1. The Naysayer. This office dweller delights in shooting down ideas. Even during "blue sky" brainstorming sessions, where all suggestions are to be contemplated with an open mind, the Naysayer immediately pooh-poohs any proposal that challenges the status quo.

The right approach: Because great solutions often rise from diverse opinions, withhold comment -- and judgment -- until the appropriate time. Moreover, be tactful and constructive when delivering criticism or alternative viewpoints.

2. The Spotlight Stealer. There is definitely an "I" in "team" according to this glory seeker, who tries to take full credit for collaborative efforts and impress higher-ups. This overly ambitious corporate climber never heard a good idea he wouldn't pass off as his own.

The right approach: Win over the boss and colleagues by being a team player. When receiving kudos, for instance, publicly thank everyone who helped you. "I couldn't have done it without ..." is a savvy phrase to remember.

3. The Buzzwordsmith. Whether speaking or writing, the Buzzwordsmith sacrifices clarity in favor of showcasing an expansive vocabulary of cliched business terms. This ineffective communicator loves to "utilize" -- never just "use" -- industry-specific jargon and obscure acronyms that muddle messages. Favorite buzzwords include "synergistic," "actionable," "monetize," and "paradigm shift."

The right approach: Be succinct. Focus on clarity and minimize misunderstandings by favoring direct, concrete statements. If you're unsure whether the person you are communicating with will understand your message, rephrase it, using "plain English."

4. The Inconsiderate Emailer. Addicted to the "reply all" function, this "cc" supporter clogs colleagues' already-overflowing inboxes with unnecessary messages. This person also marks less-than-critical emails as "high priority" and sends enormous attachments that crash unwitting recipients' computers.

The right approach: Break the habit of using email as your default mode of communication, as many conversations are better suited for quick phone calls or in-person discussions. The benefit? The less email you send, the less you're likely to receive.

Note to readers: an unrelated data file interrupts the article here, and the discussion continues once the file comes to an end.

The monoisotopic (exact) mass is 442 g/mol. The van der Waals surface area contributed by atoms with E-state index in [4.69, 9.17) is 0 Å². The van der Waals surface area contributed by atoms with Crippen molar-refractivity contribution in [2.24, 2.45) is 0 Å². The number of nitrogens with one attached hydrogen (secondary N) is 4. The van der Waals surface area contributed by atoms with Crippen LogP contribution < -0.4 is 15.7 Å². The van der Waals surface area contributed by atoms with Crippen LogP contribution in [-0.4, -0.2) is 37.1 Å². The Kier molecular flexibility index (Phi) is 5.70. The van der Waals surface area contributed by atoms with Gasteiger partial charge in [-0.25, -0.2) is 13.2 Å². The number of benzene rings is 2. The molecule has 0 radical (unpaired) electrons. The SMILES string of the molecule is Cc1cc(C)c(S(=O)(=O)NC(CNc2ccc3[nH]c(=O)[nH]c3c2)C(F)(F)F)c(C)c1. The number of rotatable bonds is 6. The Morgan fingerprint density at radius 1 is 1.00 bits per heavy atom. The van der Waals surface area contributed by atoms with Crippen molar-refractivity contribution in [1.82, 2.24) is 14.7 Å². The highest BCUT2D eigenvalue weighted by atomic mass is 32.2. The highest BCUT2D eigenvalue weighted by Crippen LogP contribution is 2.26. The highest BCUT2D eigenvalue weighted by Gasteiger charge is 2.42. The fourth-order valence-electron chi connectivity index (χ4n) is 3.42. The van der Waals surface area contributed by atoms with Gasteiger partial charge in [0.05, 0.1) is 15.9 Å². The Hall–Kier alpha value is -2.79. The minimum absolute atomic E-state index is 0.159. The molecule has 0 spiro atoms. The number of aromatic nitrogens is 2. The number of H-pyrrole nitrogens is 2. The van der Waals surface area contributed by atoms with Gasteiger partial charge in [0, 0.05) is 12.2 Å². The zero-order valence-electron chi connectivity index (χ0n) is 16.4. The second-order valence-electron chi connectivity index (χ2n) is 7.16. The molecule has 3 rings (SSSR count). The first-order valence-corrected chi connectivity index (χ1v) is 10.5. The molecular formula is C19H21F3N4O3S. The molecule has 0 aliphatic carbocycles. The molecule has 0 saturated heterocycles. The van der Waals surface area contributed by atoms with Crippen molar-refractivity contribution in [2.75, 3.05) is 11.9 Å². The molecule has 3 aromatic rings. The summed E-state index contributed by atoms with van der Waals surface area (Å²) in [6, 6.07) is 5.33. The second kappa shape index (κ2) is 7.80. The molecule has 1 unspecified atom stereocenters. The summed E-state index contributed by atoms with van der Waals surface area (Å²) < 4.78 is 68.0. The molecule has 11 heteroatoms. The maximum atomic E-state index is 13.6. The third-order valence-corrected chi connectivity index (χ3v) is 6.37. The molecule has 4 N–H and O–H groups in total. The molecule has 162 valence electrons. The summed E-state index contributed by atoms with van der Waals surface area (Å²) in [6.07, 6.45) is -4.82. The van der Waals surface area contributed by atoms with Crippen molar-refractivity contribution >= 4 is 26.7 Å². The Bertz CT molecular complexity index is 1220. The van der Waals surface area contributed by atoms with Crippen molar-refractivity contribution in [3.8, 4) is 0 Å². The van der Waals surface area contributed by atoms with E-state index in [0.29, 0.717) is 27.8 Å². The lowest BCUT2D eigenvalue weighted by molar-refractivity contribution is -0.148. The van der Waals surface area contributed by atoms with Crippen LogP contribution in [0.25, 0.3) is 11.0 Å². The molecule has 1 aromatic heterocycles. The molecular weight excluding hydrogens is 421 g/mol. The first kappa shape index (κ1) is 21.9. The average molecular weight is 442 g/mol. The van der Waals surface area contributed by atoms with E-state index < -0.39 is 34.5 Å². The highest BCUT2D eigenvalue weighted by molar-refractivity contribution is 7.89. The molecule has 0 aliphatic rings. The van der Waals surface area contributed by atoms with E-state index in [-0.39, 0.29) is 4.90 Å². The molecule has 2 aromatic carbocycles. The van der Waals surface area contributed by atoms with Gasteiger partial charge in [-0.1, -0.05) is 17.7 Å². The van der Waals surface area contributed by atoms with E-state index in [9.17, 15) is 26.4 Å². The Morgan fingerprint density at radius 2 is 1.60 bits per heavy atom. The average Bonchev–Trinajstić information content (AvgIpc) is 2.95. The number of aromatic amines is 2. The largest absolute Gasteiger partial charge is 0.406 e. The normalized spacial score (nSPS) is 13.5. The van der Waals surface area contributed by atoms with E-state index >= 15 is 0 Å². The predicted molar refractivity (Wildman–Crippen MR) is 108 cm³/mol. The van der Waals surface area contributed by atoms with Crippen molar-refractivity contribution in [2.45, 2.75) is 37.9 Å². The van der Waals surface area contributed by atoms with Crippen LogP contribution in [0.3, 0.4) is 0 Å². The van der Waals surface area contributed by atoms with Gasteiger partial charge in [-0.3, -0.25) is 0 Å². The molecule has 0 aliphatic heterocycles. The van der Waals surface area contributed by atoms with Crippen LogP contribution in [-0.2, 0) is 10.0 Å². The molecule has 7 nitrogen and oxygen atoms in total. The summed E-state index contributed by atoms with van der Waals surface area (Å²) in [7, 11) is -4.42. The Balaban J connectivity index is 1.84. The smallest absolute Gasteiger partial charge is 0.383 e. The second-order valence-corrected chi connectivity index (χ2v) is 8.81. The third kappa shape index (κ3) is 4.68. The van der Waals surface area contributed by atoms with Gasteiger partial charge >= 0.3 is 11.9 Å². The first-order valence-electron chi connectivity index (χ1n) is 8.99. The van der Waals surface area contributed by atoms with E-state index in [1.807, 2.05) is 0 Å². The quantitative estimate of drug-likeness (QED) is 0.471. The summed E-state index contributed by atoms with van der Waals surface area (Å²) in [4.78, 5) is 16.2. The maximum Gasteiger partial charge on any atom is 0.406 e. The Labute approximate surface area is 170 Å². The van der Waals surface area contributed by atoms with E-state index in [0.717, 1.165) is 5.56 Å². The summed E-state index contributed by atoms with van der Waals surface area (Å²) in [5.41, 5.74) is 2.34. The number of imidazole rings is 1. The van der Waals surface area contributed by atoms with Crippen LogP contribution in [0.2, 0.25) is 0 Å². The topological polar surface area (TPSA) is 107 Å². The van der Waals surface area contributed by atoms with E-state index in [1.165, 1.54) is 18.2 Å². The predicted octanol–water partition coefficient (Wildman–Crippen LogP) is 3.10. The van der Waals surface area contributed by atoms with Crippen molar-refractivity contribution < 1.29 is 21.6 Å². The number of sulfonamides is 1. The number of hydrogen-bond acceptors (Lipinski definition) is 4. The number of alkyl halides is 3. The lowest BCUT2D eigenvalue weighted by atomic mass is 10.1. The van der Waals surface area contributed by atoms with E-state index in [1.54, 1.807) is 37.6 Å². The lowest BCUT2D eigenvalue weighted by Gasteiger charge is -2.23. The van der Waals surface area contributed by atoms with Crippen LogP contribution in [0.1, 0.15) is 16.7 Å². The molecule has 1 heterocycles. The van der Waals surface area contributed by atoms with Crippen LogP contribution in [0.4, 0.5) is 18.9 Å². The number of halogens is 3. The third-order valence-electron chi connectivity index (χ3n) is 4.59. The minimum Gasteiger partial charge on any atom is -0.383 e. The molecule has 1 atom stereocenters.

5. The Interrupter. The Interrupter has little regard for others' peace, quiet or concentration. When this person is not entering your work area to request immediate help, the Interrupter is in meetings loudly tapping on a laptop, fielding calls on a cell phone, or initiating off-topic side conversations.

The right approach: Don't let competing demands and tight deadlines trump basic common courtesy. Simply put, mind your manners to build healthy relationships at work.

6. The Stick in the Mud. This person is all business all of the time. Disapproving of any attempt at levity, the constant killjoy doesn't have fun at work and doesn't think anyone else should either.

The right approach: Have a sense of humor and don't be afraid to laugh at yourself once in awhile. A good laugh can help you build rapport, boost morale, and deflate tension when working under stressful situations.

It's fairly easy to spot the qualities that make the above individuals irritating -- at least when the behaviors are displayed by others. It can be a challenge to recognize when you exhibit them yourself. You may not realize, for instance, that you always pepper your communications with industry- or company-specific jargon, even when speaking with new employees or outside contacts. Though you may not be a full-fledged Interrupter or Stick in the Mud, take care to avoid heading down their paths.

The best advice: Remember common courtesy and act toward others as you want them to act toward you.